Browser comparison at CyberNet

Ryan at CyberNet News published the results of his Windows browsers comparison, which includes both beta and stable versions of the four biggies: Internet Explorer (versions 7 and 8 Beta), Firefox (versions and 3 Beta 4), Opera (versions 9.26 and 9.5.9841 beta (“Kestrel”)) and Safari (version 3.1).

He tested Javascript performance, page loading speed, and memory usage. The results found good to excellent performance both for the stable Opera 9.26 version and especially for the 9.5 beta, but the competition is fierce from Safari and the Firefox beta.

For javascript, the Opera 9.5 beta came in second after Safari 3.1 and 9.24 was fourth behind the Firefox 3 beta. The last to cross the finish line–and long after the others were home in bed–were the Internet Explorer versions.

For the first page-loading speed test, done on the official Google blog, Opera 9.5 was the winner, beating out Safari 3.1 in second place and again 9.26 was fourth behind the Firefox beta. In the second speed test done on the Yahoo! Search blog, Opera 9.5 and 9.26 were respectively second and third behind the winner Safari. IE7 managed to finish 7th in front of Firefox 2 in the first speed test, but IE8 was last in both.

As for memory use, the surprise winner was the Firefox beta, using globally between 21.3MB and 124.7MB according to how many pages were open and for how long. The Opera versions were “middle of the pack”, let’s say. The Stable version of Opera was indeed better than the stable version of Firefox, but the beta version of Opera was behind the Firefox beta in all but startup memory use. Looking more closely at startup memory, the IE versions were, of course, the winners there, and the loser was Safari; surprising considering its excellent results elsewhere. The IE versions were however the worst for in-use memory usage (with multiple sites open).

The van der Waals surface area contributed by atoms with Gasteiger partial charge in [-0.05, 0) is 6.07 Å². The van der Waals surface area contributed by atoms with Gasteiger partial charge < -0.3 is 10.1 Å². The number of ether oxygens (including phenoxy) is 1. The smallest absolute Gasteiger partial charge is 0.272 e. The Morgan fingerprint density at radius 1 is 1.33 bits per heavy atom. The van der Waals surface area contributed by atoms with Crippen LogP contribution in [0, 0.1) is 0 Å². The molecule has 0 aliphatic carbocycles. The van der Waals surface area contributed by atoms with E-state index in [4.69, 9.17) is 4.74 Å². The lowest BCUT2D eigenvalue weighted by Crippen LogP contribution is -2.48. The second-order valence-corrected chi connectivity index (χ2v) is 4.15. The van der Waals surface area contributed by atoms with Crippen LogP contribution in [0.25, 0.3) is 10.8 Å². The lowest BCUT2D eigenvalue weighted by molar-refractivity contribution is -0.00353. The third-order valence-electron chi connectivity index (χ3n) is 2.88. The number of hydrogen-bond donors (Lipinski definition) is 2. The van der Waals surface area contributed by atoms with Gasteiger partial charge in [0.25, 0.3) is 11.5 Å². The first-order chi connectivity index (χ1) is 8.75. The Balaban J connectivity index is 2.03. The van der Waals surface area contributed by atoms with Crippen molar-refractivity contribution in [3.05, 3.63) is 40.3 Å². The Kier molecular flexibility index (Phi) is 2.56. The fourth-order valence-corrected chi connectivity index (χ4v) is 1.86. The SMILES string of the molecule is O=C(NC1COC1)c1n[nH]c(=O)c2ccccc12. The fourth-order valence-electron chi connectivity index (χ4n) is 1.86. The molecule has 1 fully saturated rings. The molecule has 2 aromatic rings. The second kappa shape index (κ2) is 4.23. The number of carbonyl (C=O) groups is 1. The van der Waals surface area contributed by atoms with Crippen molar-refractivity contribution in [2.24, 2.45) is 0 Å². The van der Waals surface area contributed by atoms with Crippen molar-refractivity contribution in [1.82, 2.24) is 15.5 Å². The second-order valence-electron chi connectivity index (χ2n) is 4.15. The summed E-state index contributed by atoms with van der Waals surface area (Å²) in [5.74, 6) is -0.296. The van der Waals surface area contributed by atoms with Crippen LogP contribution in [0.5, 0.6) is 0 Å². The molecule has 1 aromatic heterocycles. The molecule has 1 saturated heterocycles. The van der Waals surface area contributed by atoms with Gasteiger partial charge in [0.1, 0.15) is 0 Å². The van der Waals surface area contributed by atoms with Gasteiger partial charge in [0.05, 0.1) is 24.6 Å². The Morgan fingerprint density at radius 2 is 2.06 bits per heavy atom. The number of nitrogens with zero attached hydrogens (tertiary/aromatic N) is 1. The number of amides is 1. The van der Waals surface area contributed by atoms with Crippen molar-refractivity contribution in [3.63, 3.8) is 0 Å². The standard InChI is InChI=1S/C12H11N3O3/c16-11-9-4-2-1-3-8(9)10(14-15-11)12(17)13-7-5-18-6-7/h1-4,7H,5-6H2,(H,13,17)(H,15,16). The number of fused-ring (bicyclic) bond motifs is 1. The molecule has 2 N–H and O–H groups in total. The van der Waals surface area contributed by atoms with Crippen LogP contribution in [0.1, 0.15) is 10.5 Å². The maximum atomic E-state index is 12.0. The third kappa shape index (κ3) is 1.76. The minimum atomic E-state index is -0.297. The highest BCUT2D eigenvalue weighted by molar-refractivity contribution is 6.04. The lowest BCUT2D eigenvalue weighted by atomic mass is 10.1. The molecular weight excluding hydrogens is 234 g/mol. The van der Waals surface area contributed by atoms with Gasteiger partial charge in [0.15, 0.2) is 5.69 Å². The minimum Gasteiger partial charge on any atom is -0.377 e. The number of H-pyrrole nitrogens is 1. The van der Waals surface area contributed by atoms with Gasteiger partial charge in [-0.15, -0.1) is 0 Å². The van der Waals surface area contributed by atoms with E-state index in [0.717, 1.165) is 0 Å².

The results of Ryan’s tests seem to suggest that there is indeed a new player in town, and his name is Safari (despite a rather rough start). The difference in Javascript performance and page loading speed are pretty insignificant between Safari 3.1 and Kestrel (not to mention the significant improvements for the Firefox beta), but the Opera development teams are definitely going to need to start thinking of Safari as serious competition in the Windows environment (I’m sure they already are).

Yes, to summarize, the Windows browser performance wars are now a three-way battle between Safari, Opera and Firefox. Internet Explorer seems to be KO for the moment, its only advantage being its ubiquitousness.

It would be interesting to revisit these results once the various betas are all officially released. Indeed, testing beta performance is a bit like tasting a cake while it’s still in the oven. In particular, I think one should not jump to conclusions concerning IE8’s poor performance in Ryan’s tests, as it is the least mature of the betas. But what is sure is that the folks at Microsoft need a lot of Gatorade if they expect to catch up with the others concerning performance.

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